The Mystery Of The Marie Celeste (1935)

DVD Cover (Image Entertainment)
Genres: Docudrama, Mystery, Sea Adventure
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Denison Clift Denison Clift
Bela Lugosi Bela Lugosi
Shirley Grey Shirley Grey
Arthur Margetson Arthur Margetson
Edmund Willard Edmund Willard
Dennis Hoey Dennis Hoey
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5.5 / 10 - Overall Rating

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Review by Chad
Added: January 19, 2009
The Mystery of the Marie Celeste, retitled as Phantom Ship for American audiences, is a film that has a bit of history surrounding it. For starters, this was one of the debut offerings to come out of Hammer Film Productions - according to IMDb, it was only their second release. Yes, this was very early in their history, and it was also the only time that Mr. Dracula himself Bela Lugosi graced the stage of a Hammer film. Just to make the film even more interesting is the fact that the only print in existence is missing a whopping twenty minutes of footage; you see, the film originally ran for about eighty minutes, but when it was brought over to America, Guaranteed Pictures Corporation decided to cut out twenty minutes to help the pacing. Unfortunately, this cut version is the only one in existence, and thus, those twenty minutes are lost to time. With that little history lesson out of the way, how did the actual film hold up? Well...

The Mary Celeste (called the Marie Celeste here) was a real ship that I'm sure most of you have heard of. You can read more about it over on Wikipedia, but the gist of the story is that the captain of this ship was tasked with transporting a cargo of commercial alcohol from New York to Italy. The ship was found drifting a month later, and upon investigation, it was discovered that every man on board had vanished. Later tellings of the story spiced it up a bit by claiming that meals were found half-eaten and cups of tea were left untouched in an attempt to put a supernatural spin on it, but these claims are nothing more than figments of Arthur Conan Doyle's imagination that have become "common knowledge" pieces of "fact" over the years.

There are theories aplenty as to what happened to that crew, but to this day, we have no definite answer... and we probably never will. The Mystery of the Marie Celeste attempts to present us with one possible solution to the mystery, and it begins with Capt. Benjamin Briggs (Arthur Margetson), his wife Sarah (Shirley Grey), deck-hand Anton Lorenzen (Bela Lugosi), and a handful of other sailors boarding this ill-fated ship. After they get out to sea, one of the men turns up dead... and then another... and then still another. What we find ourselves with is a bit of a murder mystery, where we at home get to follow the clues and try to discover who the serial killer is or whether there's something otherworldly to blame instead.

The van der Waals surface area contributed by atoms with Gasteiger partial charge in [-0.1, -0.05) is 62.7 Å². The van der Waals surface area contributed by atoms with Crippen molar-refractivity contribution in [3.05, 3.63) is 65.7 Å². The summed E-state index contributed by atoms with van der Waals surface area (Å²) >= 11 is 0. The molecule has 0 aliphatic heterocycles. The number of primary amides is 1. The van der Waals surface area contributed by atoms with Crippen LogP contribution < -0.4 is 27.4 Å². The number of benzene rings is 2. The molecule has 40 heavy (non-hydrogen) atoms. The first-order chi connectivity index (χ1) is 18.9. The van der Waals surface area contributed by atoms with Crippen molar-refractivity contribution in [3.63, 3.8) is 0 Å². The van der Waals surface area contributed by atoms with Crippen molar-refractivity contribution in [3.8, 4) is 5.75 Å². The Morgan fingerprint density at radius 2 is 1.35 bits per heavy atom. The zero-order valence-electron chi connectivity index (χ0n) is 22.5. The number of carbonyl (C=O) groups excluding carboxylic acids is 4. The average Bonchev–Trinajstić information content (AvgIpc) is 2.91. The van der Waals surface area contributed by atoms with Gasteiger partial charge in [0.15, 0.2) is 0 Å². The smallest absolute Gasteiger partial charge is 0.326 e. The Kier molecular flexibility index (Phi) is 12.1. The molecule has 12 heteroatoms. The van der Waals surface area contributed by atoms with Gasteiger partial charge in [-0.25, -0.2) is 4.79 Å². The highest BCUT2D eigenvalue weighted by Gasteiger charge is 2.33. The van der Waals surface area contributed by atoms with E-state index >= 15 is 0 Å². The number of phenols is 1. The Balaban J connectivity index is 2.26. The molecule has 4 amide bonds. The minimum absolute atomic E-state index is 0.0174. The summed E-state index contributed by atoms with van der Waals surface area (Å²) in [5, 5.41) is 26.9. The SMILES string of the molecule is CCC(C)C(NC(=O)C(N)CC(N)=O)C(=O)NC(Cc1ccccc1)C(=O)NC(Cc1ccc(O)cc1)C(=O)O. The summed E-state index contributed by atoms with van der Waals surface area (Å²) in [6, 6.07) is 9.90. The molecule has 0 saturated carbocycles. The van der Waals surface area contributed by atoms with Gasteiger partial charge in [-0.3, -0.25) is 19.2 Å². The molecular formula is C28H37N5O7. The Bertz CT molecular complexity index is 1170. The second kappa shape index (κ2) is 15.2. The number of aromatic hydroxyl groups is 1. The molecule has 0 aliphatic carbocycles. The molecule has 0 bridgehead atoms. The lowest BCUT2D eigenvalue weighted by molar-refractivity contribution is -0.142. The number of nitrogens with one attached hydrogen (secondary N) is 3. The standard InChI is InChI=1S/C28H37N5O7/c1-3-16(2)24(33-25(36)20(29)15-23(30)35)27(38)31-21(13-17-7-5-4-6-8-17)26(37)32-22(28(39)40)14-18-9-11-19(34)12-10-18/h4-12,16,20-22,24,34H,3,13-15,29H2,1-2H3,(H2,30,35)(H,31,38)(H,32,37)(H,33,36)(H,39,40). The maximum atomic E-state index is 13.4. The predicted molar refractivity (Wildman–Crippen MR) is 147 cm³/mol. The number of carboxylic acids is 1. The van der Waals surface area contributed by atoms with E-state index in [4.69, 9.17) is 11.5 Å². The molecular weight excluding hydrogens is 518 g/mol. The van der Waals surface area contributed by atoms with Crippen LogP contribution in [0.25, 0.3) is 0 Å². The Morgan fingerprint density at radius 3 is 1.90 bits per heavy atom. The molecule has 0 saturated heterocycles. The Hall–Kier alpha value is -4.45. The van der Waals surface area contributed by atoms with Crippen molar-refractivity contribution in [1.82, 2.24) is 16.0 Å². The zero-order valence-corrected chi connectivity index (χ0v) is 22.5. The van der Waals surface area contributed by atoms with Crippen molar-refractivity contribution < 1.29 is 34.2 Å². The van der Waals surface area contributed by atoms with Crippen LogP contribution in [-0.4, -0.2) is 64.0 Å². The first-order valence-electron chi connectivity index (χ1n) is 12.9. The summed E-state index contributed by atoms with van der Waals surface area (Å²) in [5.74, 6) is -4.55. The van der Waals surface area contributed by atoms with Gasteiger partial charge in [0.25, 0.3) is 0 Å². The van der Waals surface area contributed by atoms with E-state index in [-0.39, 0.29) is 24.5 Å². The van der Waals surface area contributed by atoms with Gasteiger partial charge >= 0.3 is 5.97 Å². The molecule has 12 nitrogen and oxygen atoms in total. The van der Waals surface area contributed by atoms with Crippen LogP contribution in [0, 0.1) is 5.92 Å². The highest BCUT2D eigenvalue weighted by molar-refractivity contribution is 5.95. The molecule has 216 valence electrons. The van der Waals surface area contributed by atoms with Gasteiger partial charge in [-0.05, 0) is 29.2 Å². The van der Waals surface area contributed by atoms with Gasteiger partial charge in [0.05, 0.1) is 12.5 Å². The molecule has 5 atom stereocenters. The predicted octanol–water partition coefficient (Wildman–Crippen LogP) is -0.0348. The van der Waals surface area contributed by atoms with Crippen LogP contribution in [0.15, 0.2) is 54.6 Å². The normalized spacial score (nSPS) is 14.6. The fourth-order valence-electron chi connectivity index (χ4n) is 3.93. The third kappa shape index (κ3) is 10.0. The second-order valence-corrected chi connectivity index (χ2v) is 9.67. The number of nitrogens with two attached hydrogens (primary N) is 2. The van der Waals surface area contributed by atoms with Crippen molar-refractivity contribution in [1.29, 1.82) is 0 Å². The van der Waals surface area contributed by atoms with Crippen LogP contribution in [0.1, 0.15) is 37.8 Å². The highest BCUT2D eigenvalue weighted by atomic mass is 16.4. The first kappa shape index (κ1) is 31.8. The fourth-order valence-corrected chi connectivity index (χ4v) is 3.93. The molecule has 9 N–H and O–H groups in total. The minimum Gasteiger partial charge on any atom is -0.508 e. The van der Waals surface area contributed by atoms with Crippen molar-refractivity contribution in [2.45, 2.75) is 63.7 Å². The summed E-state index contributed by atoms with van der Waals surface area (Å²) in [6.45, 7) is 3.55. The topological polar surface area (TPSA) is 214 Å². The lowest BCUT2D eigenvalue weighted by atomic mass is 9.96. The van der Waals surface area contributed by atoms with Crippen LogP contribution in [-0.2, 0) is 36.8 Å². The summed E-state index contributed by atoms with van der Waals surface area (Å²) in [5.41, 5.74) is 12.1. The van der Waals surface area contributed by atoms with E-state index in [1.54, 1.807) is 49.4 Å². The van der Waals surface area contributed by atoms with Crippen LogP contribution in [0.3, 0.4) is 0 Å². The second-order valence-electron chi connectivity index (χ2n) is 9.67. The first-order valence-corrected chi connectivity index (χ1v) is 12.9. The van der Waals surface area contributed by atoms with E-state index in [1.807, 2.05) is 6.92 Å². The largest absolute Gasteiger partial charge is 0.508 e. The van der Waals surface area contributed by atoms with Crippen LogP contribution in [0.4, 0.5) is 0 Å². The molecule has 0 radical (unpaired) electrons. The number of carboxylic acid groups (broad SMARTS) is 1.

The storyline for this little number is perfectly acceptable and does keep things moving, but it's predictable as can be and you'll see the ending coming a mile away. Still, even though you will have a good idea as to how it's going to turn out by the thirty minute mark, the film does manage to keep you interested thanks to an acceptable script. We may know what's coming, but it's still fairly enjoyable to watch regardless. This one isn't a classic and there's a reason that it's not very well-known, but it's certainly not a bad film either: it's just sort of there, giving us a few bright spots and a handful of disappointments.

Speaking of bright spots, I have to give it up for Bela Lugosi. Now, I'll be honest: for the first chunk of the film, Lugosi seems to be going through the motions and completely out of his element. I was actually more intrigued by Shirley Grey's brief yet memorable appearances and Edmund Willard's portrayal of the ship's obligatory roughneck than that of the star of the show, but over the course of just one or two scenes, Lugosi turned things around and showed why he's such a household name in the world of motion pictures. I'm not going to guess as to what happened to cause this initial slouching in the performance department, but I will say that when he decided to turn that switch "on", he was "on" for the rest of the film and provided some great moments. When the mystery starts to unravel and he really gets a chance to shine... well, again, there's a reason that he's a household name.

One thing that did bug me about the film - and this could very well be courtesy of Guaranteed Pictures' edits - was the fact that we rarely got to see who exactly was getting knocked off. Granted, this was one of those films where there is three main characters, two minor roles, and a handful of "round out the cast" parts, but each man did get a little time to show off their acting chops. Therefore, I was sort of saddened that save for one or two of them, we never knew who it was that was dying. For example, one scene found the remaining crew looking into the hold of the ship, seeing a corpse, and shaking their heads in despair... but we at home never got a chance to see who it was that had died. This happens more than once, and while it's not a huge deal in the grand scheme of things - after all, those victims weren't the stars of the show - I do have to admit that it was a little disappointing.

Overall, The Mystery of the Marie Celeste is not a bad film, but it's not a classic or even a great one either. It has historical significance, but in terms of pure entertainment value, it's sort of there: you won't want to fast-forward through it, but at the same time, you won't exactly find yourself singing its praises. The storyline itself was quite good on paper, but a little more emphasis on the "mystery" part would have gone a long way in raising my interest. 5/10.
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